One quick and easy way to use up bits of fabrics is to make tassels.
You can use tassels to: embellish zipper pulls on handbags, luggage, clothing and backpacks; Curtain tiebacks, key chains, book marks and jewelry are also fun ways to bring them into play. You do not need a sewing machine. I’ve used a needle and thread because sewing is my go-to method for craft life. But you can use glue with good results.
Strips of fabric to accommodate tassel size
Scissors or rotary cutter
Fray Stop (Optional)
On Scrap Fabric Creations
It’s hard for me to throw out fabric scraps. My reluctance developed due to years of fabric over consumption. Besides, my mind insists that I can create something from small pieces of material. I gained my sewing skills as a child–by trial and error. Sewing was my love but I despised mending and having to un-rip mistakes. So, I pushed my errors aside, bought new material, made whatever I wanted, and shunned alterations in general. Seeing that I made an outfit for myself every day of the week, in a short time, I accumulated a huge fabric stash. Unknowingly, I was preparing for a latter lifetime of scrap fabric projects.
Use the instructions as a basic guide and let yourself/personality shine through. It’s the beauty of DIY.
DIY Tassels with Fabric
Step 1. Cut a strip of fabric - See Images 1&2. Cut a strip of fabric about 2–inches wider than your desired tassel length. Notes: Adding 2 extra inches is a safety measure in the event fabrics are woven unevenly. Longer strips generate thicker, fuller tassels while shorter lengths turn out thinner, slighter ones. Thread thickness also affect tassel size; thicker threads are easier to pull without breaking. Cutting a small piece of the fabric you intend to use beforehand; and pulling threads from the warp (lengthwise threads) and weft (crosswise threads) will help you make an informed choice.
Step 2. Remove threads - Decide which edge will be the top and bottom of the tassel and begin pulling/removing threads. If the vertical threads at the top and bottom of your strip are even at both ends, go to step 4.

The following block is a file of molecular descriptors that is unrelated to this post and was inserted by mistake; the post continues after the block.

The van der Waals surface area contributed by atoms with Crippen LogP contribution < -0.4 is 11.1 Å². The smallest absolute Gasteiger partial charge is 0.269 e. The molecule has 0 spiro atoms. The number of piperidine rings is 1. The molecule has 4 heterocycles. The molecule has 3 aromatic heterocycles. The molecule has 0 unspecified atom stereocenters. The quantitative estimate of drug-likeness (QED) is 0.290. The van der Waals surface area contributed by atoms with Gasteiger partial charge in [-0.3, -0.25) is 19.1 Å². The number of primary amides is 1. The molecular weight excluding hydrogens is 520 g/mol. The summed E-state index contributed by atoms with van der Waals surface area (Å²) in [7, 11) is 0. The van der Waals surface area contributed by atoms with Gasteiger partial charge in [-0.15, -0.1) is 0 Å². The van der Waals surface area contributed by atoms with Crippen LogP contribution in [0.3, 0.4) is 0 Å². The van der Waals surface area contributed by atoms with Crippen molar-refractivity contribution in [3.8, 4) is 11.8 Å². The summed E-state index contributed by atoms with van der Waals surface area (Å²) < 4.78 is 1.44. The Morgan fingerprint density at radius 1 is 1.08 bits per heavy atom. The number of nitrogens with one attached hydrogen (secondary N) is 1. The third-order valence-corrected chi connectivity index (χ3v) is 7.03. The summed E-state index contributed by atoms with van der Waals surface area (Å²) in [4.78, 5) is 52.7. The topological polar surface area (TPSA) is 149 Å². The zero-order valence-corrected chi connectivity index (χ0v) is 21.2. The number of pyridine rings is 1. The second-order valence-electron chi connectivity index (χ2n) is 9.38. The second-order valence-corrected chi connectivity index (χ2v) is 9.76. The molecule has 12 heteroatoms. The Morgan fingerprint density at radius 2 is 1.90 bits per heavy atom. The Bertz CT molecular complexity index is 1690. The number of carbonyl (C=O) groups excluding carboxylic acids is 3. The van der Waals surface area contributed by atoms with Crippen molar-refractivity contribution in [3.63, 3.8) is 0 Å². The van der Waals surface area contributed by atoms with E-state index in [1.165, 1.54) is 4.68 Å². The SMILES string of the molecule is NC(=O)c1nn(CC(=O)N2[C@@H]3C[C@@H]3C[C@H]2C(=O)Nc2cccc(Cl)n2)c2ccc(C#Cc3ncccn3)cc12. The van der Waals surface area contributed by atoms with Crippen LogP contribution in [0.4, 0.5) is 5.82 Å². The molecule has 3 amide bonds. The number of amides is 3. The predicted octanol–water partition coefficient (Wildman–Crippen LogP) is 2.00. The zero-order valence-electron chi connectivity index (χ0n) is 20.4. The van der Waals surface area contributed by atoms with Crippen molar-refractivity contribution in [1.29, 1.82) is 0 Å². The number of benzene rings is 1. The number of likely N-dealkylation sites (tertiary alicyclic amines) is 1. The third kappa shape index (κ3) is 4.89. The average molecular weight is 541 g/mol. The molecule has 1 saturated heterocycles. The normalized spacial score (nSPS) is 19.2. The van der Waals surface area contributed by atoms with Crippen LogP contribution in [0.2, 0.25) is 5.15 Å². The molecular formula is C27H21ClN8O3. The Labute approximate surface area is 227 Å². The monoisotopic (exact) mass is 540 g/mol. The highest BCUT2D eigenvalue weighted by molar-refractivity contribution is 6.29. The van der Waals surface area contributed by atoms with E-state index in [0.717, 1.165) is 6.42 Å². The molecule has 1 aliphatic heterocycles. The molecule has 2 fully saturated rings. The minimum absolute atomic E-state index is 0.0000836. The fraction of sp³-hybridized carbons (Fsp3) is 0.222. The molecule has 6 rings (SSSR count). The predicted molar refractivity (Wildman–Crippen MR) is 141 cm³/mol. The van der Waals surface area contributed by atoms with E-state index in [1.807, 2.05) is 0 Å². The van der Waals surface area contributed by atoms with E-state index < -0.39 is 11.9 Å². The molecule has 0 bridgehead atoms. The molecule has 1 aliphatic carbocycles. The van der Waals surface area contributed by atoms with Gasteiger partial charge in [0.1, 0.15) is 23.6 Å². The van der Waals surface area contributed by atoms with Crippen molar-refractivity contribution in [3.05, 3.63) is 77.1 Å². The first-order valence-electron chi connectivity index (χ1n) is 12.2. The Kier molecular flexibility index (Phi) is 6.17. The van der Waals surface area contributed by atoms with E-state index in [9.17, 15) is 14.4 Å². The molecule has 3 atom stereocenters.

Step 3. In case of uneven edges - If though, the weft/crosswise threads of the fabric are woven unevenly, pull threads from top and bottom until you have two straight lines at both edges. (See Image 3 ) Use sharp scissors or a rotary cutter to cut off uneven ends. (See Image 4).
Save some of the longer pulled threads to make loops for tassels.
Step 4. Draw lines and pull threads - Turn evenly cut fabric strip on wrong side and draw a line about a ¼ inch away from the top edge. Draw a second line roughly 1 ¼ inches away from the top edge of fabric strip. Pull out threads from the top edge to the ¼ inch mark and from the bottom edge to the 1 ¼ inch line (See Images 5&6).
You can use a machine stitch with matching thread to prevent further fraying. That will keep the narrow heading between the 2 fringed edges intact. Or try using fray stop; it is a colourless solution that locks fabric threads in place.
Step 5. Make a braid or twist - Use some of the threads you saved to make a braided or twisted loop from which tassel will hang. You can make a 3 strand braids, or 2 strand twists with equal amounts of thread.
Braid or twist threads at desired length, hold both ends together and tie a knot.
Step 6. Anchor loop to fringe - Place knotted end of loop on wrong side of fringed fabric. Secure to fabric with over under stitches.
Step 7. Roll and hand-stitch - Roll fabric tightly toward the opposite end and stitch through to underneath layer on every turn. At the free end of tassel, make a ¼ inch fold toward wrong side and slipstitch in place. You may use permanent fabric glue in place of needle and thread.
Explore your options
Experiment with composite tassels: use the same process to add another layer, length, and color.
Now that you have some insight, here’s to making your best tassel!
More Scrap Fabric Creations To come
On a related note, bags are some of my favorite things to make with scraps. Handbags, makeup bags, weekend totes and gym bags are all candidates for scrap fabric projects. And basic sewing skills are all you need. In the next post I will share how to construct an easy DIY makeup bag.
Now, I’m happy I learned to work with scrap fabrics. My lifestyle of consumption continued throughout my aggressive youth. But through the years , my conscience convicted me and my character grew. I had to admit staying up the night before to finish an outfit for church–the next morning was unacceptable. Especially when I had an overflowing closet with items I had worn once–or never and continued to make more. Now, I get satisfaction from using materials I already have and skipping the trip to the store. I find it boosts my creativity. So, it’s a win, win situation.
Thanks for visiting and please stop by again.
If the LORD will, see you then.